When Critical Threat Comics closed and we were unable to acquire it outright last spring, the closing auction was a bloodbath on everything store-centric, but they got pretty decent money on the merch because ordinary members of the public were invited and they didn't have wholesale access otherwise.  Inviting the public seems like a great way to go about a liquidation auction, except that the store is way better off having a closing sale and getting those "better" prices sooner.  At that point the goal is merely to slow the push decay.  There is no stopping it, because the business body is already dead.

Tuesday, April 3, 2018

Why We Do Pre-Orders The Way We Do

The new shiny is even newer and shinier when it's not here yet.  I assure you, I know this anticipation very well.  I cannot think of a product in recent memory that I am as eager to purchase as the forthcoming Ori and the Will of the Wisps for the Xbox One.  My entire family is looking forward to playing.  From nothing but a teaser and our deep enjoyment of the original, Ori and the Blind Forest, we are completely in the tank for this new game and will pay whatever plausible price it may cost, and as soon as we're allowed to do so.

The mechanism for placing mass-media pre-orders like this, especially now in the digital age, is as seamless and frictionless as the deployment channel can make it.  I recently pre-ordered Star Wars: The Last Jedi from the iTunes store, for example.  The movie was nicely locked in for an automatic download at midnight Eastern the day of release, whereupon it magically appeared on my AppleTV and my children watched it.  I was out of town at the time, it was that seamless, we didn't have to do anything, it Just Worked.  Any time I am logged into the iTunes store, I can see my pre-orders on my dashboard, and I can modify or cancel them by pressing buttons.  (I don't typically cancel pre-orders of physical goods on principle, but I'll cancel a digital pre-order if I absolutely don't want the thing anymore, since it's near-zero impact to do so.)  I paid this time with store credit (gift card balance) but if it were a direct purchase they'd just ding my VISA as soon as the title went live.  It's tough to imagine it being any easier.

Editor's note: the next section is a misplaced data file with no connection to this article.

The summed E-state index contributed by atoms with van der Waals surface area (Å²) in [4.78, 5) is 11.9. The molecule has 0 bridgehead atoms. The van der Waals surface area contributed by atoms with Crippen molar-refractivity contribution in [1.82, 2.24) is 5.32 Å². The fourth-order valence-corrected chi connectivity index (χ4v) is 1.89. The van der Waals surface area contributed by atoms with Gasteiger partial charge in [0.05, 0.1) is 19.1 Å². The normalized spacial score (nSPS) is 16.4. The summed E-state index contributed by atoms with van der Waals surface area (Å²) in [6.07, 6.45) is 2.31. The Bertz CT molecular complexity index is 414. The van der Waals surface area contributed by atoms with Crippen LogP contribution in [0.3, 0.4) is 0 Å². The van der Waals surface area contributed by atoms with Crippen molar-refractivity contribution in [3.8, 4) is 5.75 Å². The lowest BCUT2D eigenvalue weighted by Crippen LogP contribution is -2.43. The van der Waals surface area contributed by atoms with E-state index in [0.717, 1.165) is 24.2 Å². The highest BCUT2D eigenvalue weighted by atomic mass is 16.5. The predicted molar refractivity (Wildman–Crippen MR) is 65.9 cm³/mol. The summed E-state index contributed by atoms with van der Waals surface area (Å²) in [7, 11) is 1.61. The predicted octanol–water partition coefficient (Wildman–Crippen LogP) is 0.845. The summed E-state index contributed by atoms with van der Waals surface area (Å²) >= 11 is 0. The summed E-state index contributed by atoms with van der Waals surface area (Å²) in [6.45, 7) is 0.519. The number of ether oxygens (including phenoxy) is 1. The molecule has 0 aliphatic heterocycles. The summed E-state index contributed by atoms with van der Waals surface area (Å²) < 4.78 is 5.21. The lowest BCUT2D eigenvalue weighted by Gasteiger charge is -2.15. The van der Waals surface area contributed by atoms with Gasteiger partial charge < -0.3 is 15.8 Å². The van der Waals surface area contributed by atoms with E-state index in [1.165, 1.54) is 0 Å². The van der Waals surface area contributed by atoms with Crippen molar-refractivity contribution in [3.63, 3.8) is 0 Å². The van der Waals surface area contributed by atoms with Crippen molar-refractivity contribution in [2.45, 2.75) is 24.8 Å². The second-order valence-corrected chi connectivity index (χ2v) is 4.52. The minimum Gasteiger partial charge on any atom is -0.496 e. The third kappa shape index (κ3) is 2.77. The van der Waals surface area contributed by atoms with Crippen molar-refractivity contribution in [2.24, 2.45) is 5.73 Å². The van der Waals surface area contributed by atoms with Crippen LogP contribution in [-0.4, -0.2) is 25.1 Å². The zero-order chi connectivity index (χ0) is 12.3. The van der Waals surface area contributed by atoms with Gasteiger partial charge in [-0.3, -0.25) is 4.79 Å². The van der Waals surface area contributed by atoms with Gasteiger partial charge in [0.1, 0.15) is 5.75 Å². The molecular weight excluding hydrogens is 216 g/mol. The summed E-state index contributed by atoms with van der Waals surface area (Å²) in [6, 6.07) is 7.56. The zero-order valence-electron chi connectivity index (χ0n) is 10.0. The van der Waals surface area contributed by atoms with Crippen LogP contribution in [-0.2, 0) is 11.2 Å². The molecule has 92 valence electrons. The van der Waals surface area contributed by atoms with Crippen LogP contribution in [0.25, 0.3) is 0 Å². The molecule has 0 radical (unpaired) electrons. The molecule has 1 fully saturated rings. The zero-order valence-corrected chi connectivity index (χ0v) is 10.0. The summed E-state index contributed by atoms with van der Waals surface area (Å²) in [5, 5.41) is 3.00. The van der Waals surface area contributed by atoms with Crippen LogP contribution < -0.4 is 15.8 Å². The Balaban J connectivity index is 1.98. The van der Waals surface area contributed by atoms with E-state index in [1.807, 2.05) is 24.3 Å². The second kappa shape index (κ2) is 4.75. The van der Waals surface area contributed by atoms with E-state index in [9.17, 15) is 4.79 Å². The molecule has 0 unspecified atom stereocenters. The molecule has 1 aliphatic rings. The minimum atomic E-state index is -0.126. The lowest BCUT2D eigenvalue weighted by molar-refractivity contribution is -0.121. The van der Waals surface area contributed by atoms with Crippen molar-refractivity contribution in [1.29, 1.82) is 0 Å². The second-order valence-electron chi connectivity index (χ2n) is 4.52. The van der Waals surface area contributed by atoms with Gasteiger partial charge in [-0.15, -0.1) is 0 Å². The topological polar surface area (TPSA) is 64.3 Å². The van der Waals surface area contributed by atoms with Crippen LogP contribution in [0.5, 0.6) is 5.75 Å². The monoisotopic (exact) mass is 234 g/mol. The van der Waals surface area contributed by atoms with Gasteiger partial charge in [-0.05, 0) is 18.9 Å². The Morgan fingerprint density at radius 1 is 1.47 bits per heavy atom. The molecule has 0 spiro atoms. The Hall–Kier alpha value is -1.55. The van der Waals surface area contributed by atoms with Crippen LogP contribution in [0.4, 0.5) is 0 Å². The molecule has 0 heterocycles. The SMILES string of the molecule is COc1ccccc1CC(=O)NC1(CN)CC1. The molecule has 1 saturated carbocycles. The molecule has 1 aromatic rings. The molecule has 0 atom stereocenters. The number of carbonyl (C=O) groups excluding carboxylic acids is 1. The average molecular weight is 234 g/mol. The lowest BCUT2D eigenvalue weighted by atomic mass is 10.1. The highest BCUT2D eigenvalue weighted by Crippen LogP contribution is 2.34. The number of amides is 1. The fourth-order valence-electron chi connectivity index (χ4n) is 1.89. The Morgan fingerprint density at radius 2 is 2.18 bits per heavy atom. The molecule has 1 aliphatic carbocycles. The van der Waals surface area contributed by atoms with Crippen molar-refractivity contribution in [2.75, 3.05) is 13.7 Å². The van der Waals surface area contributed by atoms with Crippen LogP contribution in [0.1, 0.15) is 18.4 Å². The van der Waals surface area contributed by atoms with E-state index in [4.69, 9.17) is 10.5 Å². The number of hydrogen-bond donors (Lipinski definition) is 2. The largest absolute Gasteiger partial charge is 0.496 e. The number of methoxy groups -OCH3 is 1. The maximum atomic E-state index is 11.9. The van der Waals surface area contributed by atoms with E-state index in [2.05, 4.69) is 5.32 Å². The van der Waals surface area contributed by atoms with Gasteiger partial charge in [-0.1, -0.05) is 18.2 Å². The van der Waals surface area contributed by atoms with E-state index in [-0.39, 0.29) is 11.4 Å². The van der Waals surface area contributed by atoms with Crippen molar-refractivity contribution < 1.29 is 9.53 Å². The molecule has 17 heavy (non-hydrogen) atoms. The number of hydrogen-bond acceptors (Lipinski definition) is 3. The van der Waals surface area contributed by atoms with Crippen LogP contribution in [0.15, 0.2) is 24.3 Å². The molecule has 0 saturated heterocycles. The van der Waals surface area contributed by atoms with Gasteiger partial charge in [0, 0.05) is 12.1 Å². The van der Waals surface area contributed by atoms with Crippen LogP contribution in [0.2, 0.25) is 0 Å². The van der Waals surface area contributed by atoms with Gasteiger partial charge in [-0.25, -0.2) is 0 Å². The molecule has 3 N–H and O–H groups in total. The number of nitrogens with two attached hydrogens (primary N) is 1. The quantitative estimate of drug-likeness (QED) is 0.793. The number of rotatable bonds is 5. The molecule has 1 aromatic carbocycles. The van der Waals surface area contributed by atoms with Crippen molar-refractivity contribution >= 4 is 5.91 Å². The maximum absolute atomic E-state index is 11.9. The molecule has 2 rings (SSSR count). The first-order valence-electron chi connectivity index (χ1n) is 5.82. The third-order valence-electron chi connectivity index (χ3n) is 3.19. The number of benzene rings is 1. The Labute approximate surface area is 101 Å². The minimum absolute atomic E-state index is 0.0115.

Here in the world of brick-and-mortar small specialty retail stores, our mechanism isn't quite that polished or quite that frictionless.  But it has come a long, long way since DSG opened in 2012, and an eon further than it was when I had earlier stores in place.

People often ask why I do pre-orders the way I do: why I take payment in full up front or there's no pre-order, why the pre-order opens when it does, why we deliver in the manner we do, and so on.  Fair questions all, since these processes are not common to all stores like mine.  Indeed, a mere five miles north of me is a store that has such a vastly different policy they may as well not be engaging in the same kind of transaction.

This is an instance in which our point-of-sale software, Crystal Commerce, actually shines.  From the customer-facing side, a pre-ordered product is clearly marked as such throughout the ordering process (online or in-store) and they will see the release date we entered for the item.  Once the purchase comes in, it resides in a special Preorders tab where we can reference those invoices at any time.  The day before release, we print up all the invoices in that tab, since they will automatically move to the regular orders ledger on that appropriate day.  The customer arrives, shows ID, signs the invoice, and takes their stuff.  (Their original receipt from when they bought it is their for-keeps receipt.)

That's the mechanical explanation.  Every part of the pre-order process has a policy explanation too.

Due to the rules in place from Square and PayPal, we can't take a credit card payment for an item that's more than 30 days before release.  Sometimes for especially anticipated merch, we'll open pre-orders earlier than that on a cash-or-store-credit-only basis, but usually we don't.  I'm not a fan of telling someone their money's no good here, even if it amounts to parsing payment types.  So for practical purposes we start taking money for high-profile stuff a month before the announced street date.  There are some publishers, Fantasy Flight Games I'm looking at you, who let us get a lot closer to release before finally locking that date in, while their devoted player base is champing at the bit to pre-order right on announcement.  I really don't like making them wait.  But once the floodgates open, those players are happy.